June 27 (UPI) — According to new research in England, several unregulated chemicals may be delaying the recovery of the ozone.

The depletion of the ozone in the 1970s and 80s was caused by the proliferation of chlorofluorocarbons, chlorine derivatives used in aerosol cans, refrigerators and many other products and appliances. After the 1987 passage of the Montreal Protocol, the first treaty unanimously ratified by all members of the United Nations, CFCs were almost entirely phased out.

A number of recent studies have detailed the slow but steady recovery of the ozone layer over the last three decades, but the latest study suggests there is room for improvement.

Scientists at the University of Lancaster say atmospheric concentrations of dichloromethane, a short-lived, ozone-depleting substance, are on the rise. Dichloromethane isn’t regulated by the Montreal Protocol.

“Dichloromethane is a man-made ozone-depleting chemical that has a range of industrial applications,” Ryan Hossaini, an environmental scientist at Lancaster, said in a news release. “Unlike CFCs and similar long-lived gases that are responsible for most ozone depletion, dichloromethane has a short atmospheric lifetime so has not been controlled by the Montreal Protocol. Despite this, increased production has led to a rapid increase in its atmospheric concentration over the past decade.”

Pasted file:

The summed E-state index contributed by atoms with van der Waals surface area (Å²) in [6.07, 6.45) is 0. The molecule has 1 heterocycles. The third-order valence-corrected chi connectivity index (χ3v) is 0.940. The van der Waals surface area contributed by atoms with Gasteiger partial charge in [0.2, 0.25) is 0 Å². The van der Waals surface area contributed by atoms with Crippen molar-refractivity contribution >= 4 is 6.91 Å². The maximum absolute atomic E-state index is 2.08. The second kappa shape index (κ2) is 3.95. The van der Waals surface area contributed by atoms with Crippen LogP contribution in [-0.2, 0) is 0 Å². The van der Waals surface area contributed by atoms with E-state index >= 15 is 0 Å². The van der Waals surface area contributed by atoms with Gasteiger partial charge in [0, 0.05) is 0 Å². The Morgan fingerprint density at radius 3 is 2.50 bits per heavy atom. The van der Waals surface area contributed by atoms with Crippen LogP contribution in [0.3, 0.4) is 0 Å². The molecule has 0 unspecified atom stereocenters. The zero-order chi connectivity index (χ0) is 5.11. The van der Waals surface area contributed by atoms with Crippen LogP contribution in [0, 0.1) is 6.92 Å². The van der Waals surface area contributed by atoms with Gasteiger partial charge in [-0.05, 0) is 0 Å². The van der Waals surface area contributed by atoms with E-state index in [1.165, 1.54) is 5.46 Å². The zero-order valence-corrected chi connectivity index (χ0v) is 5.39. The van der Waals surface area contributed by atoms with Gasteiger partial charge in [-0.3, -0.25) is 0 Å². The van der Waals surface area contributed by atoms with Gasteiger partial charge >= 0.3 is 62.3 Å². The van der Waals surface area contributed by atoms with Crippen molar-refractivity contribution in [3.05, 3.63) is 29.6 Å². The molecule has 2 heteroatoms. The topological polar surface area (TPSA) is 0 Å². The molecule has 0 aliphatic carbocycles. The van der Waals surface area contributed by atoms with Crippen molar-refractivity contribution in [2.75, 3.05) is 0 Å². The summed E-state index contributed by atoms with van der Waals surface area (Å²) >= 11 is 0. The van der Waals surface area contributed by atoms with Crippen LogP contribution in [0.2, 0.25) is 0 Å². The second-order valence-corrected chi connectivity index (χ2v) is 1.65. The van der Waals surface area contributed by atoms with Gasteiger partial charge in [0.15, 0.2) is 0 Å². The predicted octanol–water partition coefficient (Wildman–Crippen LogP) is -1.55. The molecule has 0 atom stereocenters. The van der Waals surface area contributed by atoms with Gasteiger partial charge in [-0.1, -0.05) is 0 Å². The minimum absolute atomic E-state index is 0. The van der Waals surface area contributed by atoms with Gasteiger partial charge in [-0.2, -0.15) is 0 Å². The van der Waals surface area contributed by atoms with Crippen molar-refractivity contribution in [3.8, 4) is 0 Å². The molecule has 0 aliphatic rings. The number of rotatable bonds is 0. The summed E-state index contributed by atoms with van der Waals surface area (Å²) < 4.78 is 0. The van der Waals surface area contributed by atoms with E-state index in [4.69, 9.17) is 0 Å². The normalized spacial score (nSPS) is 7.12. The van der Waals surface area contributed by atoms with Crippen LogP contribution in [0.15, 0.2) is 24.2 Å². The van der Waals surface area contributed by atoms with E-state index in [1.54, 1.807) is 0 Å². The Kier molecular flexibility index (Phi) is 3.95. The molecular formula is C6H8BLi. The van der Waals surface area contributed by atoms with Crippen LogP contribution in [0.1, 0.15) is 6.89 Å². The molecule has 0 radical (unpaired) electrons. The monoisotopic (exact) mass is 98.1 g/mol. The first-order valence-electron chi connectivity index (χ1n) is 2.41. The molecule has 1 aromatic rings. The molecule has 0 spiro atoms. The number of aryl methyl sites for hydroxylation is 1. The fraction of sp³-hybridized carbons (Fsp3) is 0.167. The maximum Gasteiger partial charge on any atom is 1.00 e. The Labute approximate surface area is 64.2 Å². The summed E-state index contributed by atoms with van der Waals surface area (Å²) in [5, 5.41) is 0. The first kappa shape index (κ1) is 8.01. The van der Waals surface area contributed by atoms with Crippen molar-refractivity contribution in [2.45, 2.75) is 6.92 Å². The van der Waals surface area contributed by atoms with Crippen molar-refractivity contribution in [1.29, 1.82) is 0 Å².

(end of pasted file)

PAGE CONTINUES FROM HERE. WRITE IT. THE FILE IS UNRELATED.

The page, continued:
The uptick in dichloromethane could be contributing to ozone loss and delaying the full recovery of the ozone hole above Antarctica. The hole is slated to fully recover sometime between 2046 and 2057.

The recovery date could be pushed back, scientists warn, because the growth of atmospheric dichloromethane concentrations continue to accelerate.

“The increases observed for dichloromethane from our measurements are striking and unexpected; concentrations had been decreasing slowly in the late 1990s, but since the early 2000s have increased by about a factor of two at sites throughout the globe,” said NOAA researcher Stephen Montzka.

Researchers aren’t sure exactly what explains the growing concentrations of dichloromethane in the atmosphere, but the chemical has become a popular substitute for CFCs and HCFCs that were phased out in the wake of the Montreal Protocol.

In their new paper on the threat of dichloromethane — published this week in the journal Nature Communications — researchers suggest regulators must take a closer look at dichloromethane and its potential impact on ozone health.

“We need to continue monitoring the atmospheric abundance of this gas and determine its sources. At present, the long-term recovery of the ozone layer from the effects of CFCs is still on track, but the presence of increasing dichloromethane will add some uncertainty to our future predictions of ozone and climate,” said Martyn Chipperfield, from the University of Leeds.

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